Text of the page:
Debbie looked like a ghost when we met at Steve's apartment the following morning. Her hair was wet and scraggly, her clothes torn, her cheeks scratched, her hands cut by sharp stones and old pipes. While I cleaned out her cuts and bandaged her hands, she stared ahead at the wall, dark rims around her eyes.

"How do you do it, night after night?" she asked in a weak voice.

"We're stronger than humans," I replied. "Fitter and faster. I tried telling you that before, but you wouldn't listen."

"But Steve isn't a vampire."

"He works out. And he's had years of practice." I paused and studied her weary brown eyes. "You don't have to come with us," I said. "You could co-ordinate the search from here. You'd be more use up here than-"

"No," she interrupted firmly. "I said I'd do it and I will."

"OK," I sighed. I finished dressing her wounds and helped her hobble to bed. We'd said nothing about our argument on Friday - this wasn't the time for personal problems.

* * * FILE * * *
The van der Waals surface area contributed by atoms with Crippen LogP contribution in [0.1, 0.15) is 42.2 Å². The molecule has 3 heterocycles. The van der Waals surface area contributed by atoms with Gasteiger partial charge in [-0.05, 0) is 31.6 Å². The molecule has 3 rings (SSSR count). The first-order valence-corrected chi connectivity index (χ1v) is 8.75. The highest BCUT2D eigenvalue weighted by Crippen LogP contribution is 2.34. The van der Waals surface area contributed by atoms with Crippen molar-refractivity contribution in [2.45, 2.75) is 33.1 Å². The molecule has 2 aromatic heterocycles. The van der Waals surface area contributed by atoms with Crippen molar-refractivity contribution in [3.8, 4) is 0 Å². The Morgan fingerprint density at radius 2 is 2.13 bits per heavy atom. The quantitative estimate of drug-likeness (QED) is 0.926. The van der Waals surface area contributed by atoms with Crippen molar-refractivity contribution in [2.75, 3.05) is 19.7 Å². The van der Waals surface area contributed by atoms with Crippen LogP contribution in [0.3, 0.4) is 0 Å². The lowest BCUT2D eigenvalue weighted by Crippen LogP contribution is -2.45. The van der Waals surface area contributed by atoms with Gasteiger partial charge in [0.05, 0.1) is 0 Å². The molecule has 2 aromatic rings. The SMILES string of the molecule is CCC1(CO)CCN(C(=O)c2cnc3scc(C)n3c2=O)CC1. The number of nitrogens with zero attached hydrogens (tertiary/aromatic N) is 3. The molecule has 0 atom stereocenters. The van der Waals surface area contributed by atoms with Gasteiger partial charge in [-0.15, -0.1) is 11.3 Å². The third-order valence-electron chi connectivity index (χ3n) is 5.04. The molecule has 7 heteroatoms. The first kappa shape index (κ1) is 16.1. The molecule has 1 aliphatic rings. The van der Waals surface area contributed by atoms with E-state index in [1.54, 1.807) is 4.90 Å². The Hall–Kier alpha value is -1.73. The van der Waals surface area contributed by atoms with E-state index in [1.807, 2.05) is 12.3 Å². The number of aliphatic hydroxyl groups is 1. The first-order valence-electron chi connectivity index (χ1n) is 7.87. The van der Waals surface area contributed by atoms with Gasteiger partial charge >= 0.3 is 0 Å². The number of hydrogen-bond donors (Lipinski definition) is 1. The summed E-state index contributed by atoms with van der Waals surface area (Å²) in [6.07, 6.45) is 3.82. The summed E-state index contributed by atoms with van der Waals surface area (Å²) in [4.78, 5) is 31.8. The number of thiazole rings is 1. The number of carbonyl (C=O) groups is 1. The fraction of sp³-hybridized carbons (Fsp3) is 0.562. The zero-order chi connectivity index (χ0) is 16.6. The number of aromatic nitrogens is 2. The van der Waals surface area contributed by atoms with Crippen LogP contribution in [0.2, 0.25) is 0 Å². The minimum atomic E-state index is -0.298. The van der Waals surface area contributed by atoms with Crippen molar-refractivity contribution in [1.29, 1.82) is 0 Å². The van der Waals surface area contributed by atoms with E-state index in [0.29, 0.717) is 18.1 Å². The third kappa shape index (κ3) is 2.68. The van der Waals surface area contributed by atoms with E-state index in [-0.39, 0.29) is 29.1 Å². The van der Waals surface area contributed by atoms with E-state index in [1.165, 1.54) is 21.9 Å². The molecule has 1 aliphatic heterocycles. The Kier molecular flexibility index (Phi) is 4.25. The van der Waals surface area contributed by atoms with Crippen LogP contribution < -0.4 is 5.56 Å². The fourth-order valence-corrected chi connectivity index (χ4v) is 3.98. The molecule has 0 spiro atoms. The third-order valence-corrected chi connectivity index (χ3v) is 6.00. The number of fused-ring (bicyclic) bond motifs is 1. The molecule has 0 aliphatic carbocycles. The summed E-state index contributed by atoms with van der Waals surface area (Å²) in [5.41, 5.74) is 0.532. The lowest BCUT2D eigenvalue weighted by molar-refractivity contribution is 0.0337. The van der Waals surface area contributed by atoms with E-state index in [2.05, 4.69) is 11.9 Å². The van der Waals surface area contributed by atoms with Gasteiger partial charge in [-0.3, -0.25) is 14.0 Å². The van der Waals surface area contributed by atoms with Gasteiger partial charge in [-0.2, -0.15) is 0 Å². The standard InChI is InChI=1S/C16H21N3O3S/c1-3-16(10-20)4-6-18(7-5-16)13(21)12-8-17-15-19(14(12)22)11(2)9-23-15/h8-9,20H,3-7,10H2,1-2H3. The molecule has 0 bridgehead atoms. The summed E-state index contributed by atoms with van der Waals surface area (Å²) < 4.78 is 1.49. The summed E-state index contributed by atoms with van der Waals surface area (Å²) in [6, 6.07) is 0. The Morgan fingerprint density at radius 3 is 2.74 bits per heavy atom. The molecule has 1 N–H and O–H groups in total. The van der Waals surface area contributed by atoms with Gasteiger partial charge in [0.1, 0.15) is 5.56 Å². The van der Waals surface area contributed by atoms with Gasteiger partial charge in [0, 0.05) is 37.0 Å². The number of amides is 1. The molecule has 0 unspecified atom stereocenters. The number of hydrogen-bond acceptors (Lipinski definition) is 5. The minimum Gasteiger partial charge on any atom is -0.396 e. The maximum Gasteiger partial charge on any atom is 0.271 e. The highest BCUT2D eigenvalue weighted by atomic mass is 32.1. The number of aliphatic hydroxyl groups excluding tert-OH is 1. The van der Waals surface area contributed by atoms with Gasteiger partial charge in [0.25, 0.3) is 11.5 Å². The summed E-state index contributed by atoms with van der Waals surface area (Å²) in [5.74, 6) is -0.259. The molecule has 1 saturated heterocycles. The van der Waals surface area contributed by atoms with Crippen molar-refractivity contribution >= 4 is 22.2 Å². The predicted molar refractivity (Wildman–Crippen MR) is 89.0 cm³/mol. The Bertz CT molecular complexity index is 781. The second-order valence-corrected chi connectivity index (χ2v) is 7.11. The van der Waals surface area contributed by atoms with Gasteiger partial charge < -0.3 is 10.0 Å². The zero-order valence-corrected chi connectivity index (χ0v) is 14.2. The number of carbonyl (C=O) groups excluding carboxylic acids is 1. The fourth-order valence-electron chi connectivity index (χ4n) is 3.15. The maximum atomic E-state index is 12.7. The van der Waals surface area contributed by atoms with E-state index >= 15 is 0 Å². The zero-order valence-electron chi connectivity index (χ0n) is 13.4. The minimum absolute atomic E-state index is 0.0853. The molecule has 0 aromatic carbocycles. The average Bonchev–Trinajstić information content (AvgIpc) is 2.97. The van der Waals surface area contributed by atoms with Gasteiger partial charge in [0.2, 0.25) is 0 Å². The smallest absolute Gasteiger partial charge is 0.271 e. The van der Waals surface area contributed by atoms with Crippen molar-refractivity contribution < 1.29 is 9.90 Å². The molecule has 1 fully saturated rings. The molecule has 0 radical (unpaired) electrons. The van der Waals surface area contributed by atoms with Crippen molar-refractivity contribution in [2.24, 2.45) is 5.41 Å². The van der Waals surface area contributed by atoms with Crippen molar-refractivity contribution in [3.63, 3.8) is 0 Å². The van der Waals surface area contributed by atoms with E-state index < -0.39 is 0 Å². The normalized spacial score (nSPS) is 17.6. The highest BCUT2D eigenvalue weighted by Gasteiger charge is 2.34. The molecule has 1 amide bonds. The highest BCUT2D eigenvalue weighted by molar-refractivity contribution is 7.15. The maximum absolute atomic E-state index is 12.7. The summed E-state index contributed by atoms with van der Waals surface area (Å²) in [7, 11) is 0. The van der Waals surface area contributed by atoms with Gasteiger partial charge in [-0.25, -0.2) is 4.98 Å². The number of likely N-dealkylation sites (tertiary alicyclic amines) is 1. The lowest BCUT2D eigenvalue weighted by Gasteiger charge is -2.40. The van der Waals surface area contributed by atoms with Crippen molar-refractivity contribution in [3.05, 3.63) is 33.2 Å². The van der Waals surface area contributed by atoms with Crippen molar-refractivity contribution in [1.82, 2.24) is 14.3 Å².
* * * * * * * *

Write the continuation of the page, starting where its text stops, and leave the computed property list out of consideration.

Mr. Crepsley was smiling when I returned. "She will make it," he said.

"You think so?" I asked.

He nodded. "I made no allowances. I held to a steady pace. Yet she kept up and did not complain. It has taken its toll - that is natural - but she will be stronger after a good day's sleep. She will not let us down."

Debbie looked no better when she woke late that evening, but perked up after a hot meal and shower, and was first out the door, nipping down to the shops to buy a strong pair of gloves, water-resistant boots and new clothes. She also tied her hair back and wore a baseball cap, and when we parted that night, I couldn't help admiring how fierce (but beautiful) she looked. I was glad it wasn't me she was coming after with the arrow gun she'd borrowed from Steve!

Wednesday was another wash-out, as was Thursday. We knew the vampaneze were down here, but the system of tunnels was vast, and it seemed as if we were never going to find them. Early Friday morning, as Harkat and I were making our way back to base, I stopped at a newspaper stand to buy some papers and catch up with the news. This was the first time since the weekend that I'd paused to check on the state of the world, and as I thumbed through the uppermost paper, a small article caught my eye and I came to a stop.